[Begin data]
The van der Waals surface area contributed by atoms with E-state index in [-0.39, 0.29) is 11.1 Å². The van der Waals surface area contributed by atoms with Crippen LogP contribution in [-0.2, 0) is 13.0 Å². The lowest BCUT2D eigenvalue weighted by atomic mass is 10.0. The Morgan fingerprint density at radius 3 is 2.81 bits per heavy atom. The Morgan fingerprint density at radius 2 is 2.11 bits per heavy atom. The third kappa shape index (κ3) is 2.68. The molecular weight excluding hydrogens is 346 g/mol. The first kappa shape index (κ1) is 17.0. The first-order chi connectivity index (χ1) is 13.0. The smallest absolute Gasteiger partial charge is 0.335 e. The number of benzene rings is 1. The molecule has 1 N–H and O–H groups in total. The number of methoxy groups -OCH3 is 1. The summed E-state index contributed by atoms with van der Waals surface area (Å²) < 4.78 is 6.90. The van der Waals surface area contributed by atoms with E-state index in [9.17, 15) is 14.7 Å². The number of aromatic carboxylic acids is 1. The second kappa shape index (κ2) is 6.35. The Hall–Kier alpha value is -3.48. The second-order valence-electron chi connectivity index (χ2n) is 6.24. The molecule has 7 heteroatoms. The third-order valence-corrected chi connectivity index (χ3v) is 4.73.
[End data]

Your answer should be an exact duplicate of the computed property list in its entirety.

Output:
The van der Waals surface area contributed by atoms with E-state index in [-0.39, 0.29) is 11.1 Å². The van der Waals surface area contributed by atoms with Crippen LogP contribution in [-0.2, 0) is 13.0 Å². The lowest BCUT2D eigenvalue weighted by atomic mass is 10.0. The Morgan fingerprint density at radius 3 is 2.81 bits per heavy atom. The Morgan fingerprint density at radius 2 is 2.11 bits per heavy atom. The third kappa shape index (κ3) is 2.68. The molecular weight excluding hydrogens is 346 g/mol. The first kappa shape index (κ1) is 17.0. The first-order chi connectivity index (χ1) is 13.0. The smallest absolute Gasteiger partial charge is 0.335 e. The number of benzene rings is 1. The molecule has 1 N–H and O–H groups in total. The number of methoxy groups -OCH3 is 1. The summed E-state index contributed by atoms with van der Waals surface area (Å²) < 4.78 is 6.90. The van der Waals surface area contributed by atoms with E-state index in [9.17, 15) is 14.7 Å². The number of aromatic carboxylic acids is 1. The second kappa shape index (κ2) is 6.35. The Hall–Kier alpha value is -3.48. The second-order valence-electron chi connectivity index (χ2n) is 6.24. The molecule has 7 heteroatoms. The third-order valence-corrected chi connectivity index (χ3v) is 4.73.